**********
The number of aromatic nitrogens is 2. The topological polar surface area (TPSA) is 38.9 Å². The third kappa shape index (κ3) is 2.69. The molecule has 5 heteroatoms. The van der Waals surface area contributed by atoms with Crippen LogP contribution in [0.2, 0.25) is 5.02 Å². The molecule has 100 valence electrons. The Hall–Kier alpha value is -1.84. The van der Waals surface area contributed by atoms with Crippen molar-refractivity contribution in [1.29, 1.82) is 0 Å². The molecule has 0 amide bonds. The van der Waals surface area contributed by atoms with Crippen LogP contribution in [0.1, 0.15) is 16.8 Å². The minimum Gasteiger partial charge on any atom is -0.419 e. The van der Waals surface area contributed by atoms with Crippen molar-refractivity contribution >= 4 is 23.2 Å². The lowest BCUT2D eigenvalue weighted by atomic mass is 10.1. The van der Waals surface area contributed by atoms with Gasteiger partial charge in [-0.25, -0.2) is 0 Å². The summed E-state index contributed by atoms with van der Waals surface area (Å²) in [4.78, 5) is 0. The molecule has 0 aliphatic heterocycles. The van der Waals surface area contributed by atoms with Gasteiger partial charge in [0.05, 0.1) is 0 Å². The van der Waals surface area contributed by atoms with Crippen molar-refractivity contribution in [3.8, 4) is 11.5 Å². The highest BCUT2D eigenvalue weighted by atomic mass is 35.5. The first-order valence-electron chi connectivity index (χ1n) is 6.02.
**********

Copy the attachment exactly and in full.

The number of aromatic nitrogens is 2. The topological polar surface area (TPSA) is 38.9 Å². The third kappa shape index (κ3) is 2.69. The molecule has 5 heteroatoms. The van der Waals surface area contributed by atoms with Crippen LogP contribution in [0.2, 0.25) is 5.02 Å². The molecule has 100 valence electrons. The Hall–Kier alpha value is -1.84. The van der Waals surface area contributed by atoms with Crippen molar-refractivity contribution in [1.29, 1.82) is 0 Å². The molecule has 0 amide bonds. The van der Waals surface area contributed by atoms with Crippen LogP contribution in [0.1, 0.15) is 16.8 Å². The minimum Gasteiger partial charge on any atom is -0.419 e. The van der Waals surface area contributed by atoms with Crippen molar-refractivity contribution >= 4 is 23.2 Å². The lowest BCUT2D eigenvalue weighted by atomic mass is 10.1. The van der Waals surface area contributed by atoms with Gasteiger partial charge in [-0.25, -0.2) is 0 Å². The summed E-state index contributed by atoms with van der Waals surface area (Å²) in [4.78, 5) is 0. The molecule has 0 aliphatic heterocycles. The van der Waals surface area contributed by atoms with Gasteiger partial charge in [0.05, 0.1) is 0 Å². The van der Waals surface area contributed by atoms with Crippen molar-refractivity contribution in [3.8, 4) is 11.5 Å². The highest BCUT2D eigenvalue weighted by atomic mass is 35.5. The first-order valence-electron chi connectivity index (χ1n) is 6.02.